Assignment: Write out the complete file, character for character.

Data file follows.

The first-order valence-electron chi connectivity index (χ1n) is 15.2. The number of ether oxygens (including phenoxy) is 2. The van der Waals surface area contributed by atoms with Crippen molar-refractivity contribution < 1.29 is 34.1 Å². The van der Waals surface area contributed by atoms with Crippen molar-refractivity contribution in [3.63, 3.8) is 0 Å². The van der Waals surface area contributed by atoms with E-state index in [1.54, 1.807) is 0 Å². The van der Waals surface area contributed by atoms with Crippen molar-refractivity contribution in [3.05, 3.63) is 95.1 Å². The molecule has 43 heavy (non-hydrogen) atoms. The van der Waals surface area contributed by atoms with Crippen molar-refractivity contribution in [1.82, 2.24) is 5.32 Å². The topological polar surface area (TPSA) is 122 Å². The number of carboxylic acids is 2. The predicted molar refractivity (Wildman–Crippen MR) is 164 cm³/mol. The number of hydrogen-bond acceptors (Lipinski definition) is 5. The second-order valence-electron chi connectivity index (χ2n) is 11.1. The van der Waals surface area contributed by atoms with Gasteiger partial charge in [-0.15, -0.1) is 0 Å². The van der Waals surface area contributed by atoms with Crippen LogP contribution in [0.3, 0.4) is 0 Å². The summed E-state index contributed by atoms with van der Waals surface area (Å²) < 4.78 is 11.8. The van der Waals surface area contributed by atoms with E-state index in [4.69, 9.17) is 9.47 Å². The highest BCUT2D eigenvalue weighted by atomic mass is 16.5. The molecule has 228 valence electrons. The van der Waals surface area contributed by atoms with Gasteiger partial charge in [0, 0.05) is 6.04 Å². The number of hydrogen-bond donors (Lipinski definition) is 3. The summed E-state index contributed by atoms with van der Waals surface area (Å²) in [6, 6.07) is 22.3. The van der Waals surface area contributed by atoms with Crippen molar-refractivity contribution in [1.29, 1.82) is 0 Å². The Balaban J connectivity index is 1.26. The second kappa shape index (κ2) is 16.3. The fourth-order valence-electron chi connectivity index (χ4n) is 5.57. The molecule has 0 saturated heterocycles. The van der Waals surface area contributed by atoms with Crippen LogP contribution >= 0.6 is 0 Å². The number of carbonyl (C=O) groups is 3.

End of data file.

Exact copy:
The first-order valence-electron chi connectivity index (χ1n) is 15.2. The number of ether oxygens (including phenoxy) is 2. The van der Waals surface area contributed by atoms with Crippen molar-refractivity contribution < 1.29 is 34.1 Å². The van der Waals surface area contributed by atoms with Crippen molar-refractivity contribution in [3.63, 3.8) is 0 Å². The van der Waals surface area contributed by atoms with E-state index in [1.54, 1.807) is 0 Å². The van der Waals surface area contributed by atoms with Crippen molar-refractivity contribution in [3.05, 3.63) is 95.1 Å². The molecule has 43 heavy (non-hydrogen) atoms. The van der Waals surface area contributed by atoms with Crippen molar-refractivity contribution in [1.82, 2.24) is 5.32 Å². The topological polar surface area (TPSA) is 122 Å². The number of carboxylic acids is 2. The predicted molar refractivity (Wildman–Crippen MR) is 164 cm³/mol. The number of hydrogen-bond acceptors (Lipinski definition) is 5. The second-order valence-electron chi connectivity index (χ2n) is 11.1. The van der Waals surface area contributed by atoms with Gasteiger partial charge in [-0.15, -0.1) is 0 Å². The van der Waals surface area contributed by atoms with Crippen LogP contribution in [0.3, 0.4) is 0 Å². The summed E-state index contributed by atoms with van der Waals surface area (Å²) < 4.78 is 11.8. The van der Waals surface area contributed by atoms with E-state index in [4.69, 9.17) is 9.47 Å². The highest BCUT2D eigenvalue weighted by atomic mass is 16.5. The molecule has 228 valence electrons. The van der Waals surface area contributed by atoms with Gasteiger partial charge in [0, 0.05) is 6.04 Å². The number of hydrogen-bond donors (Lipinski definition) is 3. The summed E-state index contributed by atoms with van der Waals surface area (Å²) in [6, 6.07) is 22.3. The van der Waals surface area contributed by atoms with Crippen molar-refractivity contribution in [1.29, 1.82) is 0 Å². The Balaban J connectivity index is 1.26. The second kappa shape index (κ2) is 16.3. The fourth-order valence-electron chi connectivity index (χ4n) is 5.57. The molecule has 0 saturated heterocycles. The van der Waals surface area contributed by atoms with Crippen LogP contribution >= 0.6 is 0 Å². The number of carbonyl (C=O) groups is 3.